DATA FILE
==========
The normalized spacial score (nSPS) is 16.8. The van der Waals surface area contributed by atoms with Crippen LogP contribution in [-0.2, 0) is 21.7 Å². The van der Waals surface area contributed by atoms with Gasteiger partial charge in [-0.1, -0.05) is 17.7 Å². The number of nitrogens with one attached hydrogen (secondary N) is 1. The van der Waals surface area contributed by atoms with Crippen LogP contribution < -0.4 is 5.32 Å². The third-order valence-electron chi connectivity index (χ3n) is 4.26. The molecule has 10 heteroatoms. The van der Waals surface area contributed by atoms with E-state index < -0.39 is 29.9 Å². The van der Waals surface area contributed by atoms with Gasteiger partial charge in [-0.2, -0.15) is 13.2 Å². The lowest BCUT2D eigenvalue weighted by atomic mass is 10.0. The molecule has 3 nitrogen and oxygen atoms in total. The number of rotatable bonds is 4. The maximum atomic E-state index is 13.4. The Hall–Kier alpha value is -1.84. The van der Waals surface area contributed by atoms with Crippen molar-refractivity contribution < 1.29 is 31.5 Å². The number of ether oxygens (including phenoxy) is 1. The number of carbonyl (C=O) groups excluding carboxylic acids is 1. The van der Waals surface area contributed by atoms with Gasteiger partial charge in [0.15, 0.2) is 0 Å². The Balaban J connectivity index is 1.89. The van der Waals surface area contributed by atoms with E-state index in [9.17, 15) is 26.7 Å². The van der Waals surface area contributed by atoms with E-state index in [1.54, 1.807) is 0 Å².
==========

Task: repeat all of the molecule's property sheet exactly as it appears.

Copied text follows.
The normalized spacial score (nSPS) is 16.8. The van der Waals surface area contributed by atoms with Crippen LogP contribution in [-0.2, 0) is 21.7 Å². The van der Waals surface area contributed by atoms with Gasteiger partial charge in [-0.1, -0.05) is 17.7 Å². The number of nitrogens with one attached hydrogen (secondary N) is 1. The van der Waals surface area contributed by atoms with Crippen LogP contribution < -0.4 is 5.32 Å². The third-order valence-electron chi connectivity index (χ3n) is 4.26. The molecule has 10 heteroatoms. The van der Waals surface area contributed by atoms with E-state index < -0.39 is 29.9 Å². The van der Waals surface area contributed by atoms with Gasteiger partial charge in [-0.2, -0.15) is 13.2 Å². The lowest BCUT2D eigenvalue weighted by atomic mass is 10.0. The molecule has 3 nitrogen and oxygen atoms in total. The number of rotatable bonds is 4. The maximum atomic E-state index is 13.4. The Hall–Kier alpha value is -1.84. The van der Waals surface area contributed by atoms with Crippen molar-refractivity contribution < 1.29 is 31.5 Å². The number of ether oxygens (including phenoxy) is 1. The number of carbonyl (C=O) groups excluding carboxylic acids is 1. The van der Waals surface area contributed by atoms with Gasteiger partial charge in [0.15, 0.2) is 0 Å². The Balaban J connectivity index is 1.89. The van der Waals surface area contributed by atoms with E-state index in [9.17, 15) is 26.7 Å². The van der Waals surface area contributed by atoms with E-state index in [1.54, 1.807) is 0 Å².